Expanding the schools, students' study choices

Support: Educators say they will help teachers to keep achievement levels rising.

August 08, 2004|By Liz F. Kay | Liz F. Kay,SUN STAFF

Anne Arundel County school officials hope the coming school year will give them the chance to regroup after major changes last school year - and stick to a course they say already is yielding academic improvements in the 75,000-student system.

Among those changes: revamped reading and mathematics curricula, standardized schedules and textbooks at the system's 116 schools, and a rigorous International Baccalaureate program at two high schools.

"Now that we have that last year behind us ... we can truly build on that and would expect this coming year to be a good year as well," said Superintendent Eric J. Smith, head of the system since 2002.

Despite some stress and anxiety in the wake of those changes, Anne Arundel students - particularly on the elementary level - performed well on the 2004 Maryland School Assessment tests, Smith said.

And more high school students took challenging courses last year such as algebra, including a greater percentage of minority students.

Going forward, Smith said, the challenge will be to support teachers, ensuring that they fully understand what to teach and have the tools to do so.

"Our strength is going to come from our teachers' increased familiarities with their strategies," he said.

In addition, schools will concentrate on improving achievement by students with special needs - those officially placed in special education as well as others having difficulty with the curriculum, Smith said.

The changes have not been without friction among parents, staff and the school board.

Only two of the seven appointed board members who selected Smith as superintendent remain: Michael J. McNelly and Paul Rudolph. And although issues surrounding Annapolis High School arose last year, no member hails from that area.

During last year's budget process, school board members cut Smith's initial proposal by $7 million to $664.5 million, noting a strained fiscal forecast for the county and a desire to trim what was considered an oversized administration.

Although some funds were restored, the cut will affect Smith initiatives such as creation of middle school preparation for the International Baccalaureate program.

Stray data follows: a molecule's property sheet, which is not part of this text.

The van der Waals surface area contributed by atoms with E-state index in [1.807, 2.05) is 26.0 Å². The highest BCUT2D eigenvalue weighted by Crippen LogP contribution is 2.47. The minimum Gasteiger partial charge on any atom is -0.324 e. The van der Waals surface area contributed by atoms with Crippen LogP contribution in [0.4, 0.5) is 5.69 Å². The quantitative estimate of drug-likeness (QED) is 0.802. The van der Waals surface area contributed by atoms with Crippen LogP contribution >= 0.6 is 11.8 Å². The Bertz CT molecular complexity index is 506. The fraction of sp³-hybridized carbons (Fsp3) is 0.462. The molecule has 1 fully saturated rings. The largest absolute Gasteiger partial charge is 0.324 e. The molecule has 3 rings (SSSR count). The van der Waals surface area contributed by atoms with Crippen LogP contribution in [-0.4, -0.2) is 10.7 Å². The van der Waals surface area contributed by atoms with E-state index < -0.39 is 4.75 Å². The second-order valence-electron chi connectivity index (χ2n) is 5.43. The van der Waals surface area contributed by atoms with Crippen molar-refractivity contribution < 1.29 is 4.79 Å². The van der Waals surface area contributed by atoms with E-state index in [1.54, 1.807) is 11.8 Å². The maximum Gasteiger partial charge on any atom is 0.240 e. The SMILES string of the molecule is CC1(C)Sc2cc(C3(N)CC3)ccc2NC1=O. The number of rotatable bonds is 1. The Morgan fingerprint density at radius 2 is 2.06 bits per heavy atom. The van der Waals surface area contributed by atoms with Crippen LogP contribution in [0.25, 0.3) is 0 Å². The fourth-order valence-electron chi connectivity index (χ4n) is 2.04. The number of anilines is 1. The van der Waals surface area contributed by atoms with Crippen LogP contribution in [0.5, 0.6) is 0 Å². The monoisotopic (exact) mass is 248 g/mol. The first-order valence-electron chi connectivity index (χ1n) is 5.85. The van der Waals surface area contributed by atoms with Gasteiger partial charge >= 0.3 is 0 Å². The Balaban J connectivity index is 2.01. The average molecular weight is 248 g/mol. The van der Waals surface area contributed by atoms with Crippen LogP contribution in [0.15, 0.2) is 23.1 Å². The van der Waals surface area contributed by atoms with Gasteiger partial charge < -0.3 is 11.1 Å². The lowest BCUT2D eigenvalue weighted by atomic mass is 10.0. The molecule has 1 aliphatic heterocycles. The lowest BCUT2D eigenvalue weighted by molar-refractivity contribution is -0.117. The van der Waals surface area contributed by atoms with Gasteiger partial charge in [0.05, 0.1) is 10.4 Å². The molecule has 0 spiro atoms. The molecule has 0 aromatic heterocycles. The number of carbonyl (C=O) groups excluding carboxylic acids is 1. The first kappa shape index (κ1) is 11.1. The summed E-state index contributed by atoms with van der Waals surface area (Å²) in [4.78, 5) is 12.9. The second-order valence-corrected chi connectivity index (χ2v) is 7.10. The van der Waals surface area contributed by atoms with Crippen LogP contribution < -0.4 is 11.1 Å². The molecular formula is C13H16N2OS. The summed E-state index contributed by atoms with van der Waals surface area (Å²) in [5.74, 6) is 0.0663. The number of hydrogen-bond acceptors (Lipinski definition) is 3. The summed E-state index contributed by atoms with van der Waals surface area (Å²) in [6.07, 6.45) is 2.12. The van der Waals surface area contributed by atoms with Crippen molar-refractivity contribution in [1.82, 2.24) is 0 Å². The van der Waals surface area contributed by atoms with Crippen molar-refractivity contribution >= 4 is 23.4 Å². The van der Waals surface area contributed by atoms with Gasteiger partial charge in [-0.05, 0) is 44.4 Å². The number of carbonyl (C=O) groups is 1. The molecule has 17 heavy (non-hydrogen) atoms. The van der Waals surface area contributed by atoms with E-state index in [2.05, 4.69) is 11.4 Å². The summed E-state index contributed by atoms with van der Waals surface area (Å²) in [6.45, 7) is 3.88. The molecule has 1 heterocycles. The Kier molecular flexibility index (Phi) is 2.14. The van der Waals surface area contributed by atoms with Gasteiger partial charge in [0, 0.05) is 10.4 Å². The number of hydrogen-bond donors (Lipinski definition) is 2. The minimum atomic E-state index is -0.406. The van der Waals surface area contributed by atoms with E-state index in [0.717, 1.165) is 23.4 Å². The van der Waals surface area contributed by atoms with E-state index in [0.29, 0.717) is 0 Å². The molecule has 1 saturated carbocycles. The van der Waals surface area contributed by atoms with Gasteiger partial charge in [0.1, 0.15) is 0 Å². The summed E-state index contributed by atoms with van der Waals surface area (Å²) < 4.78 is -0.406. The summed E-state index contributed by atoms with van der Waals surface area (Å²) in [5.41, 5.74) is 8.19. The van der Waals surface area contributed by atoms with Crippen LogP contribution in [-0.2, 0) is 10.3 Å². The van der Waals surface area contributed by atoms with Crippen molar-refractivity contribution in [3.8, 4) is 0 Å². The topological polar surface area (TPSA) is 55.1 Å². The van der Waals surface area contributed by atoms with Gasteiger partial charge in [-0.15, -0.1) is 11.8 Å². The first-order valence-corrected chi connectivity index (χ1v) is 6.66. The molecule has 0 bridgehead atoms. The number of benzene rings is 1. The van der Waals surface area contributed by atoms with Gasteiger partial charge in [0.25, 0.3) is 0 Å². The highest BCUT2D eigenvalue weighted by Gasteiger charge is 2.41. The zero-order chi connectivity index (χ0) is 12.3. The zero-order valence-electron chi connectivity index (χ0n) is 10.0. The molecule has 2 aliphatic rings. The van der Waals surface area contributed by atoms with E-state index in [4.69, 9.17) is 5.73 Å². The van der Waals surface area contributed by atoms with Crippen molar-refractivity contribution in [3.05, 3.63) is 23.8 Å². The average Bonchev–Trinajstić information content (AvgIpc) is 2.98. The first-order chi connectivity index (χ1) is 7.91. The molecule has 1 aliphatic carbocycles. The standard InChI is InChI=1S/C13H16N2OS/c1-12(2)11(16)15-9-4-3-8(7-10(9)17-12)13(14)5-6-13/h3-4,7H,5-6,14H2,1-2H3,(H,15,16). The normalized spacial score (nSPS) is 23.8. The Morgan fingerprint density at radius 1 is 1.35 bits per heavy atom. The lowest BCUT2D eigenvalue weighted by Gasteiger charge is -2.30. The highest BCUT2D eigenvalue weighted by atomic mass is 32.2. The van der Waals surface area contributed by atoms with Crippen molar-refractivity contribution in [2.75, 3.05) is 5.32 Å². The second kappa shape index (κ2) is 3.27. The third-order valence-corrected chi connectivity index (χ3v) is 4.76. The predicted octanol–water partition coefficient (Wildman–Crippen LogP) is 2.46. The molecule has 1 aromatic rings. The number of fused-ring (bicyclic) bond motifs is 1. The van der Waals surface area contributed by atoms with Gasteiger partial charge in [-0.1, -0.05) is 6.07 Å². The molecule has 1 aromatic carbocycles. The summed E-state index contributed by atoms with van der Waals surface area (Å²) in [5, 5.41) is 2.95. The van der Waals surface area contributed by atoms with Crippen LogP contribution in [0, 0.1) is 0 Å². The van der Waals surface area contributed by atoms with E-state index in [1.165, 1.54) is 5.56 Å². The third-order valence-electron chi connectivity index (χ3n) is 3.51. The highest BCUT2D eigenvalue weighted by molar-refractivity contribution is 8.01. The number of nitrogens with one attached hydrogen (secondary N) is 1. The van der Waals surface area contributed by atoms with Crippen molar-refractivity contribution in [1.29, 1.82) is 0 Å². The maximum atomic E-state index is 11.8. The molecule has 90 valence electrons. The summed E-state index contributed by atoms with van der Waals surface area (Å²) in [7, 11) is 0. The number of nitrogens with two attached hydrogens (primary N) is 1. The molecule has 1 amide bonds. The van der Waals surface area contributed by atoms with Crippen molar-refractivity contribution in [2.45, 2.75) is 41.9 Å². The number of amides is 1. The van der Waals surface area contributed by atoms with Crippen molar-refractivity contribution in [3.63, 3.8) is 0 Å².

Staff changes at Annapolis High School, the district's premier school, also sparked battles.

Smith named former Prince George's County administrator Deborah Williams as principal of Annapolis High to help address the lagging performance of minority students there. But some parents and teachers disagreed with Williams' leadership style, although African-American community leaders said Williams, who is black, should remain.

After months of supporting Williams, Smith replaced her in March, blaming safety concerns.

"I have great expectations for Annapolis High," Smith said. "It has a great history." However, for minority students, "it has a history of disparity in achievement."

Anne Arundel also needed to expand some buildings. This summer, the school system increased the capacity of some facilities in order to provide all-day kindergarten by 2007.

By last month, workers had installed 17 relocatable classrooms at 11 elementary schools throughout the county to accommodate the additional students, said Bill Wise, assistant superintendent for facilities planning, construction and management.

Top school officials are optimistic about the opportunity to consolidate changes.

"I think we're beginning to kind of bear some of the fruits of the labor of the last couple of years," said Edward P. Carey, who was elected school board president last month.

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